How do spontaneous casters swap spells in PFS? How do Uncommon spells work with regards to spontaneous casters in PFS?


Pathfinder Society


Pathfinder Lost Omens, Rulebook Subscriber

Thanks in advance.

5/5 *** Venture-Agent, California—San Francisco Bay Area North & East

You're welcome in advance.

4/5 ***

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For uncommon options in general:

If you don't have access, you cannot take it.
If you do have access, you treat it as common.

This is a bit of an oversimplification of the system in the book, where having access sometimes means treat as common, sometimes does not, on a case by case basis on the part of the GM. But since that would be impractical in PFS, we use the above.

I don't understand the rest of the question.

Envoy's Alliance 3/5 5/55/5 **

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I'm assuming the rest of the question means once I get access to a cool spell, how do I add it to my spell repertoire.

Your class that gives you a spell repertoire gives you chances to pick new spells as you level. It also can give you chances to swap out spells as you level. These would be one way to get the new spell into your repertoire.

There's also a chance to spend 7 days retraining a spell in your repertoire, included in the rules and in the society guide.


Pathfinder Lost Omens, Rulebook Subscriber

So, Uncommon spells can be swapped out just like common spells once you gain access? If you are granted access to an Uncommon scroll via chronicle, do you have to use Learn a Spell to be able to add it to repertoire? Also, where did you come up with the 7 day figure for downtime to swap a spell?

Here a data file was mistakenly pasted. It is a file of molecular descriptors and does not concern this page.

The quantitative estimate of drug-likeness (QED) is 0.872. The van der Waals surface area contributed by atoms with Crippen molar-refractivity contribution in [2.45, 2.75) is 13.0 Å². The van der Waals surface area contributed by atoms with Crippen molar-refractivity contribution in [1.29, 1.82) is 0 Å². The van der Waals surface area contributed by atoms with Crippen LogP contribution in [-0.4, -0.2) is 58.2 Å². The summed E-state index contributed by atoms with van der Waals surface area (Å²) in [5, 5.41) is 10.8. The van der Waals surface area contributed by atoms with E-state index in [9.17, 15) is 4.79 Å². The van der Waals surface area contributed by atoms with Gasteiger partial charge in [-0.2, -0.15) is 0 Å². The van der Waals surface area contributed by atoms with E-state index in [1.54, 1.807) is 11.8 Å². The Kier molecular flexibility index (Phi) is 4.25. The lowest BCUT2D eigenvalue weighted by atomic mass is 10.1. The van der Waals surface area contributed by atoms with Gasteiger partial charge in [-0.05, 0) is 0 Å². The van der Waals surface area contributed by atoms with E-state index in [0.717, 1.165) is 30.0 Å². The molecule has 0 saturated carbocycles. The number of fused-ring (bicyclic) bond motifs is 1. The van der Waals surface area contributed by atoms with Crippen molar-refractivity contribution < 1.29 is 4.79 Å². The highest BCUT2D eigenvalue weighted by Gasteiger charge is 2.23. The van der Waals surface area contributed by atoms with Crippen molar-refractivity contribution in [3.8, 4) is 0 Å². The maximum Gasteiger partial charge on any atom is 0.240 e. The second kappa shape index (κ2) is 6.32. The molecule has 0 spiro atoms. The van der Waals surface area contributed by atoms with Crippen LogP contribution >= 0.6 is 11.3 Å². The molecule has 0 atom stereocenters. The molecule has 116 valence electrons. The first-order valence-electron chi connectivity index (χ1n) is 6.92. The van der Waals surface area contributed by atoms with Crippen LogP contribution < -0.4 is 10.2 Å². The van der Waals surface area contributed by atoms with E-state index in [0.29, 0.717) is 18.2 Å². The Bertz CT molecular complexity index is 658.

Grand Lodge 4/5 *** Venture-Captain, California—Sacramento

Thomas Keller wrote:
So, Uncommon spells can be swapped out just like common spells once you gain access? ... Also, where did you come up with the 7 day figure for downtime to swap a spell?

You would need to check your class for the rules for spell swapping. But taking Bard as an example:

"Bard spell repertoire' wrote:


Swapping Spells in Your Repertoire
As you gain new spells in your repertoire, you might want to replace some of the spells you previously learned. Each time you gain a level and learn new spells, you can swap out one of your old spells for a different spell of the same level. This spell can be a cantrip. You can also swap out spells by retraining during downtime.

That said, as far as I can tell, unless the spell was added to your repertoire by a feat it would take 28 days to retrain.

Thomas Keller wrote:
If you are granted access to an Uncommon scroll via chronicle, do you have to use Learn a Spell to be able to add it to repertoire?

That is a very good question.

Sczarni 5/5 5/55/5 ***

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We have an answer.

According to the FAQ, you must have Access before you can use Learn a Spell.

Under the Core Rules, Learn a Spell gives you Access. PFS has reversed that order, for whatever reason.

If you have Access to a spell via a Chronicle, all you have to do is Learn a Spell.


Pathfinder Lost Omens, Rulebook Subscriber
Nefreet wrote:

We have an answer.

According to the FAQ, you must have Access before you can use Learn a Spell.

Under the Core Rules, Learn a Spell gives you Access. PFS has reversed that order, for whatever reason.

If you have Access to a spell via a Chronicle, all you have to do is Learn a Spell.

So you do have to Learn a Spell with a chronicle. What about an ACP boon?

Also, is there clarity somewhere on the amount of downtime needed to swap a spell if you have a spell repertoire?

2/5 **

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Thomas Keller wrote:
Nefreet wrote:

We have an answer.

According to the FAQ, you must have Access before you can use Learn a Spell.

Under the Core Rules, Learn a Spell gives you Access. PFS has reversed that order, for whatever reason.

If you have Access to a spell via a Chronicle, all you have to do is Learn a Spell.

So you do have to Learn a Spell with a chronicle. What about an ACP boon?